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    Categories Online MarketingOnline PRReputation Management

Basics of Online Reputation Management

As much time and effort that marketers put into improving visibility within search results, not all search engine ranking pages (SERPs) are good. Increasing numbers of companies are experiencing the sharp edge of the sword from disgruntled employees or customers taking advantage of the amazingly simplistic process of publishing content to the web.

You may recall such situations as “Dell Hell” or Googlebombing “miserable failure” for examples.

Because these references occur within the search results, many companies percieve search engine reputation management as a SEO problem. But displacing negative search results only treats the symptoms of the problem. It’s not a cure.

While other companies see tarnished brand issues as more of a public relations issue, it’s important to understand that sometimes it’s the PR firm that is at the root of the problem. Look no further than the Edelman and Walmarting across America situation for an example of that.

Negative search results are not limited to standard search engines either. Blog search engines, video sites like YouTube, social news such as Digg and news search can be affected as well. See Google Blog Search for examples of the recent comments about Microsoft from former employee Robert Scoble.

Negative commentary can have a significant impact on brnads that companies have spent years and immense resources to build. It pays to protect those brands where ever consumers can interact with them.

No company wants to experience a situation like Kryptonite locks so what can businesses do? Here are three fundamental concepts to master when dealing with search engine reputation management: Monitor, Optimize and Engage.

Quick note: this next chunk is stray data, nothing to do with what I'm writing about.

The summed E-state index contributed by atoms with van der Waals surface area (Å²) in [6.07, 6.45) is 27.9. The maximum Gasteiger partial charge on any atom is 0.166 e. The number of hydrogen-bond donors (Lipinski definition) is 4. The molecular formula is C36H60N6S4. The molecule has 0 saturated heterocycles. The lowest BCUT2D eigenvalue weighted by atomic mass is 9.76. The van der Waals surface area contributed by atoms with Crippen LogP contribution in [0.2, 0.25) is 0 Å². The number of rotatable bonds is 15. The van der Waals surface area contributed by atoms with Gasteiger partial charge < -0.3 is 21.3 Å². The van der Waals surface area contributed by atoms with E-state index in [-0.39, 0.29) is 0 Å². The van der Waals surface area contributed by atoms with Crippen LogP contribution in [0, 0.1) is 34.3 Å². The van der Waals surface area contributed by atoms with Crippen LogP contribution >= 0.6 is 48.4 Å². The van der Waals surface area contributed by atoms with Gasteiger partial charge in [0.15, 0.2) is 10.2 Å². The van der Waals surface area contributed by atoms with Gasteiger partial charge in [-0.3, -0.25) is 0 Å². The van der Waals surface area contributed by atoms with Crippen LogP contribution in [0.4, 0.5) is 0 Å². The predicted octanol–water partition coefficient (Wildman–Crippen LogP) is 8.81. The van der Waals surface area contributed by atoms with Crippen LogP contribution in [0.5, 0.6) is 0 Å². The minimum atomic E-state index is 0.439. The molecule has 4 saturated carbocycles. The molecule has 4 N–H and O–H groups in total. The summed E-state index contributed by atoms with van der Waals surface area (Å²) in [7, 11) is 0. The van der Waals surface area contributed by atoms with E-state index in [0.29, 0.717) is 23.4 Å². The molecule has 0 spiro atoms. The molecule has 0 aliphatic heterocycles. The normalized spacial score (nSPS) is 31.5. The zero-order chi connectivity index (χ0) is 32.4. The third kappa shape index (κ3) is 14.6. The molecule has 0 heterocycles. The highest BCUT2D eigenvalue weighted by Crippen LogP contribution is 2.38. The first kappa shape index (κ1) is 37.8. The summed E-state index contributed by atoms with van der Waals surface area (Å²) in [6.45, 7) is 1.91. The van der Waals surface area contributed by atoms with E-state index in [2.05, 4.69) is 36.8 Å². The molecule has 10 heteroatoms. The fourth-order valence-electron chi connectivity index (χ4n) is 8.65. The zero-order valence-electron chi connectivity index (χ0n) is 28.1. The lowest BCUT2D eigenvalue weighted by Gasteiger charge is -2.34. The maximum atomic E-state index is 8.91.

What to monitor?

  • Brands
  • Products
  • Company
  • Key Executives

Include modifiers: “sucks” “scam” “kudos”

Types of content to monitor include: News Search, Social Media/Tags, Standard Search Results, Blogs and Forums.

Where to Monitor

  • Google Alerts – google.com/alerts
  • Yahoo Alerts – alerts.yahoo.com
  • RSS feed subscriptions to search results Technorati, Yahoo & Google News, BlogPulse
  • Social Media via tags: tagbulb.com, tagfetch.com, keotag.com

Optimizing is most effective as a preventive measure rather than a reactive measure. However, reactive optimization for displacing negative search results is what most online reputation management services focus on. It leaves the company chasing after the various dissenters and does not put the brand in a position of control.

Treat the Symptoms

Companies that want to protect their brand visibility on the web would do well to make optimizing their brand content a best practice. Optimizing all digital communications including: PR, marketing, SEO, HR, investor relations and related electronic content that is publicly available on the web as well as social media: text, images, audio, video will produce more branded content in the SERPs. Doing so doesn’t necessarily put the brand in control, but it’s a much better situation than scrambling after the fact.